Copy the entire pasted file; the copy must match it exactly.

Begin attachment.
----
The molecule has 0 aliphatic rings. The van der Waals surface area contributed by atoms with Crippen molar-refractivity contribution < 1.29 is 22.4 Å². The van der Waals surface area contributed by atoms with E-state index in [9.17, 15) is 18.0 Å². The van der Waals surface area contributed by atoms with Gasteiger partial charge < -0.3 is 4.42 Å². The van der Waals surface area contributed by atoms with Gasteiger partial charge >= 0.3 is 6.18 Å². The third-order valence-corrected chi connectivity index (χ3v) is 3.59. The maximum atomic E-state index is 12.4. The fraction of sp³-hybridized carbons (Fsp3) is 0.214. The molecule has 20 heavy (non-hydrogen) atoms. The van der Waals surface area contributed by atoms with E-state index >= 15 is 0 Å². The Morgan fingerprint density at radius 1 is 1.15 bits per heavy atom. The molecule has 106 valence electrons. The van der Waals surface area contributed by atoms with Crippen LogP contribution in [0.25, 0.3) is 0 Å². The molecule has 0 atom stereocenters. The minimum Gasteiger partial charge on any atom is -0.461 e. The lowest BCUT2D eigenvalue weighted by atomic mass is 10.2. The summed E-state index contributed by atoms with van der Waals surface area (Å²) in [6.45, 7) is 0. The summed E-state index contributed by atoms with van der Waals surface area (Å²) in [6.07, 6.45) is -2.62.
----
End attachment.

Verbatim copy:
The molecule has 0 aliphatic rings. The van der Waals surface area contributed by atoms with Crippen molar-refractivity contribution < 1.29 is 22.4 Å². The van der Waals surface area contributed by atoms with E-state index in [9.17, 15) is 18.0 Å². The van der Waals surface area contributed by atoms with Gasteiger partial charge < -0.3 is 4.42 Å². The van der Waals surface area contributed by atoms with Gasteiger partial charge >= 0.3 is 6.18 Å². The third-order valence-corrected chi connectivity index (χ3v) is 3.59. The maximum atomic E-state index is 12.4. The fraction of sp³-hybridized carbons (Fsp3) is 0.214. The molecule has 20 heavy (non-hydrogen) atoms. The van der Waals surface area contributed by atoms with E-state index >= 15 is 0 Å². The Morgan fingerprint density at radius 1 is 1.15 bits per heavy atom. The molecule has 106 valence electrons. The van der Waals surface area contributed by atoms with Crippen LogP contribution in [0.25, 0.3) is 0 Å². The molecule has 0 atom stereocenters. The minimum Gasteiger partial charge on any atom is -0.461 e. The lowest BCUT2D eigenvalue weighted by atomic mass is 10.2. The summed E-state index contributed by atoms with van der Waals surface area (Å²) in [6.45, 7) is 0. The summed E-state index contributed by atoms with van der Waals surface area (Å²) in [6.07, 6.45) is -2.62.